McCain, Obama to silence critical 9/11 ads

Both campaigns have been running tough ads against each other, with negative commercials outnumbering their positive spots.

twin towers 9/11 248.88 (photo credit: AP)
twin towers 9/11 248.88
(photo credit: AP)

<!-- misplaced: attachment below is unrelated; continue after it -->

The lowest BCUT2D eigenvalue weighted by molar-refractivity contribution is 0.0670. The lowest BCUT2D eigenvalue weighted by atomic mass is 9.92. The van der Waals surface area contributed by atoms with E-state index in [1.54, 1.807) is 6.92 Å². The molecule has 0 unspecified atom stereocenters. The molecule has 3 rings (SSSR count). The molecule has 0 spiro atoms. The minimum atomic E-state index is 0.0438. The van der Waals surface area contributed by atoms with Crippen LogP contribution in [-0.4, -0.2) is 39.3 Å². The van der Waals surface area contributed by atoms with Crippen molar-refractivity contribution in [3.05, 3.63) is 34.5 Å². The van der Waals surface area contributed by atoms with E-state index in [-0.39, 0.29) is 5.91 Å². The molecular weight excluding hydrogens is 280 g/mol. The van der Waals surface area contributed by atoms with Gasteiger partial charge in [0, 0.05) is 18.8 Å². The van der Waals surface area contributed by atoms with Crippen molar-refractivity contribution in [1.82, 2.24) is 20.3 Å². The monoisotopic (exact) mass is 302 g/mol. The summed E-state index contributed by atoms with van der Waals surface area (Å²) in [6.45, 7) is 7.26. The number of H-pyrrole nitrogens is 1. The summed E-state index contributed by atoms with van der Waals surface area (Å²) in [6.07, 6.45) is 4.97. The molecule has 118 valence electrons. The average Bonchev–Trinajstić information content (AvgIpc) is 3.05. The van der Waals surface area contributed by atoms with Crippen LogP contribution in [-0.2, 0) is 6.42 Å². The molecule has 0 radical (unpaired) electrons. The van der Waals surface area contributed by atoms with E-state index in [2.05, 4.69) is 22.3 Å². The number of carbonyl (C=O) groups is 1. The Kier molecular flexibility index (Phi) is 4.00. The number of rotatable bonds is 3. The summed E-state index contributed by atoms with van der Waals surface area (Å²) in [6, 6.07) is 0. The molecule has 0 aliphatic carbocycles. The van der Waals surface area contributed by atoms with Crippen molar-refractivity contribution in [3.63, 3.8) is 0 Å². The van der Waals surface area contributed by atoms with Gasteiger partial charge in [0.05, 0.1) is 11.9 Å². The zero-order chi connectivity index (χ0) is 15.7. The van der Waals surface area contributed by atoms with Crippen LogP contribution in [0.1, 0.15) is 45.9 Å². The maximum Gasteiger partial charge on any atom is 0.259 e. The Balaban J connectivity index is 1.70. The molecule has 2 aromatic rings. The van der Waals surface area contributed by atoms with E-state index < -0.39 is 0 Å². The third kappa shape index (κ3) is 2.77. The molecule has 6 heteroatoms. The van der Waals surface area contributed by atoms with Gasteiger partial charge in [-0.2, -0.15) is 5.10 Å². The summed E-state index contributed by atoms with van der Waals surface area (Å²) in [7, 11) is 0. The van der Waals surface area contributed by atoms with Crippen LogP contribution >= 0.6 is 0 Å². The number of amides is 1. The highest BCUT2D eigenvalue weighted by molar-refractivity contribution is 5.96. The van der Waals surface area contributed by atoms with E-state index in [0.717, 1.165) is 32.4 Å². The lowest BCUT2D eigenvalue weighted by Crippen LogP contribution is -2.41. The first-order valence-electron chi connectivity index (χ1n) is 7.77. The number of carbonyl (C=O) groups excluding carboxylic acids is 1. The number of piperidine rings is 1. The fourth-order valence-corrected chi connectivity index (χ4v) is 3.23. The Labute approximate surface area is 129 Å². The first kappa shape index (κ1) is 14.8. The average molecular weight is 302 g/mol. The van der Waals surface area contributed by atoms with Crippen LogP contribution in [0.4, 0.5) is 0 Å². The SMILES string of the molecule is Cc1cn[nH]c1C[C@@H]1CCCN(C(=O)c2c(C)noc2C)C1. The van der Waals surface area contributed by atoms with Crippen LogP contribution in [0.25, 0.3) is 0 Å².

Presidential contenders Barack Obama and John McCain plan to pull ads on Sept. 11 that criticize each other, a respite from the political fray to honor the anniversary of the 2001 terrorist attacks. The campaigns made their decision known on the same day that a group backing community service on that day called on the candidates to refrain from partisan campaigning. The group,, wants Sept. 11 to become a national day of voluntary service and asked that Obama and McCain perform acts of community service instead. McCain spokesman Brian Rogers said McCain did not plan to advertise at all on the anniversary. "Nine-eleven is not a day for politics," Rogers said. The Obama campaign said it plans to stop airing anti-McCain commercials on Sept. 11. "We hope Sept. 11th is a day when Americans come together and reaffirm our resolve to address the common challenges we face together," Obama spokesman Hari Sevugan said. Both campaigns have been running tough ads against each other, with negative commercials outnumbering their positive spots. is also among a number of organizations and families of Sept. 11 victims who plan to hold a ServiceNation Summit on Sept. 11-12 in New York. Sponsors invited Obama and McCain to attend a presidential candidates forum on Sept. 11. McCain has agreed to appear. Obama's campaign said it is talking with event sponsors about the possibility of an appearance. In a letter to both candidates Tuesday, founders David Paine and Jay Winuk noted that the country seemed to forget partisan differences in the days after the attacks and were unified by a sense of compassion. The group planned to announce their appeal to the candidates on Wednesday. The campaigns revealed their intentions when contacted by The Associated Press. "We ask you to help us rekindle that sense of unity by suspending your campaign activity on 9/11, and engaging in your own personal expression of charitable service in honor of those who perished and those who rose in service to help rebuild our nation," Paine and Winuk wrote to the candidates. Paine, the president of the group, runs a marketing firm in California. Winuk's brother, Glenn Winuk, was a lawyer and volunteer firefighter who died after rushing to the World Trade Center to assist victims. In an interview, Paine said: "We didn't feel that it was appropriate for those individuals who want to lead our country to engage in divisive political activity on 9/11. Nine-eleven needs to be a day that is forever preserved as a day of unity and day of remembrance and day of compassion when we put aside our differences and we think about how we can help others in need."